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So far, so good for British bonds as Brexit storm rages

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So far, so good for British bonds as Brexit storm rages
A British Union Jack flag is pictured ahead of a plenary session of the European Parliament in Brussels, Belgium April 3, 2019. REUTERS/Francois Lenoir   -   Copyright  FRANCOIS LENOIR(Reuters)
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By Andy Bruce

LONDON (Reuters) – For all the Brexit tumult, one thing that has remained strong and stable — to borrow a phrase Prime Minister Theresa May once used to describe her leadership — is demand for British government debt.

Political crises have pushed up borrowing costs in euro zone countries such as Greece and Italy in recent years.

In Britain, Parliament has rejected May’s divorce deal three times and failed to back an alternative, risking a chaotic no-deal Brexit as soon as April 12, although May on Tuesday announced cross-party talks to break the impasse.

But interest rates on Britain’s roughly 1.5 trillion pounds ($2.0 trillion) of government bonds, known as gilts, have fallen.

The main reason is that gilts, representing one of the world’s major government bond markets, are influenced mostly by the ebbs and flows of the global economy and financial markets.

But other factors are at work too.

Below is a look at some of the reasons for the strong demand for gilts in the face of Britain’s political chaos.


The central banks of the United States and the euro zone recently rowed back on their plans to remove the stimulus they have been providing since the global financial crisis, reflecting worries about a slowdown in the global economy.

This has been a major factor in driving gilt yields lower and they have fallen this year in step with those of other major government bonds across the Group of Seven rich countries.

(GRAPHIC-G7 benchmark 10-year government bond yields,

Last week the 10-year gilt yield fell below 1 percent for the first time in 18 months, although it rebounded to 1.07 percent on Wednesday as investors judged May’s latest plan as likely to cut the risk of a no-deal Brexit.


British government bonds retain high credit ratings even after losing their top-notch triple-A grades as Britain’s economy and public finances struggled to recover from effects of last decade’s global financial crisis.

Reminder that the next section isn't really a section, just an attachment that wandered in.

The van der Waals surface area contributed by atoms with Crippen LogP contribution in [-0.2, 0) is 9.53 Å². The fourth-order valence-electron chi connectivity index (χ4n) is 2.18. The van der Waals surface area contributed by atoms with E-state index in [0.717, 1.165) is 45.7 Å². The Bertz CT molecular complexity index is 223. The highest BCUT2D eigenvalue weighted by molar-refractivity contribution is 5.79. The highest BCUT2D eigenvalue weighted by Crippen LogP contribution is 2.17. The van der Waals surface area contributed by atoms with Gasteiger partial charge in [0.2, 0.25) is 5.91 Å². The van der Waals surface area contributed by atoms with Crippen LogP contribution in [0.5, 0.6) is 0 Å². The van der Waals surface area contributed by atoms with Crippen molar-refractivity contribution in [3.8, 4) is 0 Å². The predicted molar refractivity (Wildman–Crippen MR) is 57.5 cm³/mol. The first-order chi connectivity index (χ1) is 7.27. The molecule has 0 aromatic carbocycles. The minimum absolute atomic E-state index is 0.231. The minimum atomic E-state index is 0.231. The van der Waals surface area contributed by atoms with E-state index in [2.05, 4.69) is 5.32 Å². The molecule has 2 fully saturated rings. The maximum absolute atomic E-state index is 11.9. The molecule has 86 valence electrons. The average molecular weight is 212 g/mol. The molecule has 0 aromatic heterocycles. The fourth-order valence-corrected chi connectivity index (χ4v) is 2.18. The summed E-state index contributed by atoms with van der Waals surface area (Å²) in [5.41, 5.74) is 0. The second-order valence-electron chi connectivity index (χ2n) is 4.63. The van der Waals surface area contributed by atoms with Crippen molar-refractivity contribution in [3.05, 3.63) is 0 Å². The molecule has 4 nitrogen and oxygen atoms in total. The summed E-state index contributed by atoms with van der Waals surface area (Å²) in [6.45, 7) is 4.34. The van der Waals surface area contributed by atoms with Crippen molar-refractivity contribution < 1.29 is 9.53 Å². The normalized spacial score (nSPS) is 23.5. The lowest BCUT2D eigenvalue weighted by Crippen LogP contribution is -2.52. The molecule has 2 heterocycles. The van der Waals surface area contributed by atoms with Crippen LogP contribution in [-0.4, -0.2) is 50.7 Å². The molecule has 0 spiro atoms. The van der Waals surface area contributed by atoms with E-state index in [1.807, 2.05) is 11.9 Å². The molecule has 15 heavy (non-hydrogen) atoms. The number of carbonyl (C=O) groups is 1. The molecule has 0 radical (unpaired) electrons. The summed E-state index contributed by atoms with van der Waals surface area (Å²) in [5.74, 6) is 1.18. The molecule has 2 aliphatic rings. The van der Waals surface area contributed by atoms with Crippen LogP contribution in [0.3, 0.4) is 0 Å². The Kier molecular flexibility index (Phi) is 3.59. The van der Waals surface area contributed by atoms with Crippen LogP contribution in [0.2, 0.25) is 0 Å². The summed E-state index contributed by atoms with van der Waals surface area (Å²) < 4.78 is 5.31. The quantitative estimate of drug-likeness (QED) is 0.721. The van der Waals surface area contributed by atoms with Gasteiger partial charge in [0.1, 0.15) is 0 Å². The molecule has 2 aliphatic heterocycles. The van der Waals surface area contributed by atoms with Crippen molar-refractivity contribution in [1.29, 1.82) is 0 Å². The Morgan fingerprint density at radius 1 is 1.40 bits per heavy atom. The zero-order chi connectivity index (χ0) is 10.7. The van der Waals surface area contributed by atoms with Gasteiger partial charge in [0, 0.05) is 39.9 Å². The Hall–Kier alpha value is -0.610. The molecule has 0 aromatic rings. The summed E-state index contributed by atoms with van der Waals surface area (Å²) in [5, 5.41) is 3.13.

Part of gilts’ appeal is Britain’s track record, stretching back hundreds of years, of not defaulting on its debt, bolstered by the fact it issues its own currency.

Although British government debt levels rocketed in the aftermath of the crisis, gilts are still regarded by investors as a safe place to store money when the going gets tough.

“Ultimately, there’s someone always willing to buy the debt, unless you make a complete hash of it — we’re talking the Venezuela, Turkey arena,” said Marc Ostwald, chief economist at ADM Investor Services.


British domestic investors like pension funds and insurance firms, plus the Bank of England, account for the vast majority of gilt holdings, cutting the risk that a sell-off from foreign owners of gilts would wreak havoc in the market.

Foreign owners accounted for 25 percent of British government debt securities in 2017, compared with 30 percent in Italy and 47 percent in France, according to Eurostat data.


When a government bond matures, meaning the government repays bondholders what they have lent it, they have an opportunity to move their money elsewhere if they choose.

The average maturity for gilts is much longer than for equivalent European government bonds, meaning investors have fewer opportunities to move out of British debt — another factor that adds to the relative stability of gilts.

The average maturity for British bonds is 14.9 years, compared with 7.5 in France, 6.9 in Italy, and 6.3 in Germany, according to European Central Bank data.


Gilts’ current strength also probably reflects the relatively poor performance of the British stock market, which along with the pound has borne the brunt of shifts in investor appetite in response to Brexit developments.

Although the FTSE 100 is up 10 percent year-to-date, it is vying with Spain’s IBEX as the worst performer among the major European bourses in 2019.

Some of the money that could have sent British stocks higher probably found its way into gilts.

“People say ‘what about Brexit?’, but investors say ‘where else am I meant to invest my money’?” Ostwald said.

(GRAPHIC-Performance of European stock markets in year-to-date,

(Reporting by Andy Bruce; Editing by Catherine Evans)

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